Rowhouses on Lakeview Muse in Avalon, NY

Once a great center for performing arts, Avalon's Center Street Theatre still stands, converted now to a movie theater.  Today, residents enjoy the sounds of live music performed in the gazebo on the lawn of the town square not far from Iroquois Lake.

Department of History at         C. William Halberd College

"Avalon  lay at the juncture of what had been two important stage coach routes. That from the west passed just north of the town square, where it continued on, touching most of the major resort destinations on its way eventually to Syracuse and beyond, to other towns named for ancient places. Utica, Rome, Troy.  The other came out of the North, passed through town, and followed the lakeshore for some miles before crossing the lowlands at Ovid to Cayuga Lake, where it continued South to Ithaca.  The remembered wealth from those days a century and a half earlier still remained in the form of the meticulously kept row houses that were stacked side by side along the road up the hill which led out of town. It could be seen in the grand Center Street Theatre, one of the very few left of its era anywhere. And it could be seen as well in the great brick brutes which hunched about me in the evanescent gloom, at the furthest extremities of my snow-obscured vision. Around me, the twenty-first century seemed tremulous and weak. 

                   --Iain J. Christopher, 

                   from the Introduction to                                                    The Hidden Histories of the Four Worlds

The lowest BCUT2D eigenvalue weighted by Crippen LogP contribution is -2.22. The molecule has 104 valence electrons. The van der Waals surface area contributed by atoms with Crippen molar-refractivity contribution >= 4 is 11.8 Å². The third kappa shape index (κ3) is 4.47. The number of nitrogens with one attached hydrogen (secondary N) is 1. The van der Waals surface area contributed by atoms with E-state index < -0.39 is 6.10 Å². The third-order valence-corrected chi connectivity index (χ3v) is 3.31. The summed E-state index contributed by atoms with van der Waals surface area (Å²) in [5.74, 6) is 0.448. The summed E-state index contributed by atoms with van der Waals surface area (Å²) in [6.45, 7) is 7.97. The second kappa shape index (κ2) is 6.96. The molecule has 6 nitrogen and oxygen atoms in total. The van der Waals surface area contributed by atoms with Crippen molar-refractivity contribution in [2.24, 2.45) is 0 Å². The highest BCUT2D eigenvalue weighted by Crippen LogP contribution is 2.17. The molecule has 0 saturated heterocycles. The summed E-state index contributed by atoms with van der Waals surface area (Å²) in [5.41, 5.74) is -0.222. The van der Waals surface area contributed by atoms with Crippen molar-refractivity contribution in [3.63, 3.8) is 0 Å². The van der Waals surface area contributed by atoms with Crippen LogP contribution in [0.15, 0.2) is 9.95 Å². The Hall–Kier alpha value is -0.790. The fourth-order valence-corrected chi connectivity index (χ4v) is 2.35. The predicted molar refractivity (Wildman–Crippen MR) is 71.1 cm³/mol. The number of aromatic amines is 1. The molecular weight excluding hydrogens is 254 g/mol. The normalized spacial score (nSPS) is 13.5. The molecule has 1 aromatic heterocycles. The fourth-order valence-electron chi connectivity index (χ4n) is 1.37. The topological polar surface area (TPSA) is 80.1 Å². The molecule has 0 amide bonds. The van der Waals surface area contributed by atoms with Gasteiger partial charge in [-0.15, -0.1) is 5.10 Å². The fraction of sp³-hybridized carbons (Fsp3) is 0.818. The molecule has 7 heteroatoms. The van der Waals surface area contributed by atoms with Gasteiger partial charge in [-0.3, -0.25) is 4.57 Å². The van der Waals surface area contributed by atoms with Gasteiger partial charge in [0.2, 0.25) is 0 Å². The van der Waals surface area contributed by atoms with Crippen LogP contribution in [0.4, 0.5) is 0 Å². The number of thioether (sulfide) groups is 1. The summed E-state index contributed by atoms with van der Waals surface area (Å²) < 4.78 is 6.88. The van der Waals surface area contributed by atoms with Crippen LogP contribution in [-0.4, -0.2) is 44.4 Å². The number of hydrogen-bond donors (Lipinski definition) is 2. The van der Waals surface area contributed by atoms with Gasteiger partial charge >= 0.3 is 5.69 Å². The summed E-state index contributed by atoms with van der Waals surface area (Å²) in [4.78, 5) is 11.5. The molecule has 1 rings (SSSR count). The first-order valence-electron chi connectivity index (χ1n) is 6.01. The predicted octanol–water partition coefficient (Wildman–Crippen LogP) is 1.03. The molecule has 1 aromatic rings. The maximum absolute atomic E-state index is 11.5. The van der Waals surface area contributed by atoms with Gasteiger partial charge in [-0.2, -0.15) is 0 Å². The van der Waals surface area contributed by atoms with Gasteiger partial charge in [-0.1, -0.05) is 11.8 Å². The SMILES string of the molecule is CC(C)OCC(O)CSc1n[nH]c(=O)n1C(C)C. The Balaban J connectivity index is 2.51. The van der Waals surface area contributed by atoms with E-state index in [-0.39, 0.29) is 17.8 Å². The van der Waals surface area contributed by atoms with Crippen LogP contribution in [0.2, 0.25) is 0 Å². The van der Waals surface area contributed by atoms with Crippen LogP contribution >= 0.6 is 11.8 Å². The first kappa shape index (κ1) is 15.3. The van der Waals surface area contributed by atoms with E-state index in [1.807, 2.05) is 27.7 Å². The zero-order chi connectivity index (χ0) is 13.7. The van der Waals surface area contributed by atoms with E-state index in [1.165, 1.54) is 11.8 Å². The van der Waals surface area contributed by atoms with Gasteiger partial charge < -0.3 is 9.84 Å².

Book 1: The Name of the Father

Carla lived long into her nineties as did her devotion to temperance, and thus her influence on the community outlasted that of prohibition.  It is likely why today there are wine trails - and tourists - which follow the shores of nearly all the Finger Lakes except for that of Iroquois Lake.  Residents continue to debate the value of that particular aspect of her legacy.

Civil War Tower Monument

Avalon Tor Cemetery

Avalon, New York

Avalon, NY is a small town in the Finger Lakes at the northern edge of Iroquois Lake which is sometimes referred to as "The Forgotten Finger Lake" because it tends not to get the same attention as its bigger neighbors, Seneca and Cayuga Lakes.  

Famous principally for its cemetery, which has one of the few remaining civil war tower monuments left of its kind, Avalon is a small community that is proud of its history.   

Of the many well-known figures that are buried in Avalon Tor Cemetery, the most prominent would certainly be C. William Halberd or "Carla" as she is known affectionately to locals. Younger than both Elizabeth Cady Stanton from nearby Seneca Falls and Susan B. Anthony from Rochester, she was an active abolitionist in her youth.  An avowed pacifist however, young Carl donned women's clothing when old enough to serve, and never stopped.  Self-identifying as a woman and changing her name to Carla, she would become most famous as a leader in the temperance movement and for founding the college which still bears her name.  

The Gazebo in winter, Avalon, NY

"Most of the land beyond the bridge belonged to C. William Halberd College.  Even at night in the gloom of the storm its buildings were visible, lit by street lamps, and the occasional glow of a lit window pane. The campus of the college dated back to the late nineteenth century. Parapets and ivy-covered walls gave it the proper somnolent appearance befitting a small but well-endowed private liberal arts college.  The architecture spoke of an age when most public buildings, including churches, prisons, high schools, and yes, colleges, were designed to exude a medieval formality."

                        --Iain J. Christopher, 
                          from the Introduction

"On my left, a gazebo of the kind that promised string quartets and brass bands in Summer stood spidery and empty.  Beyond, loomed the hulking shapes of houses in a town that had not grown appreciably since the days of the steam locomotive."

                                             --Iain J. Christopher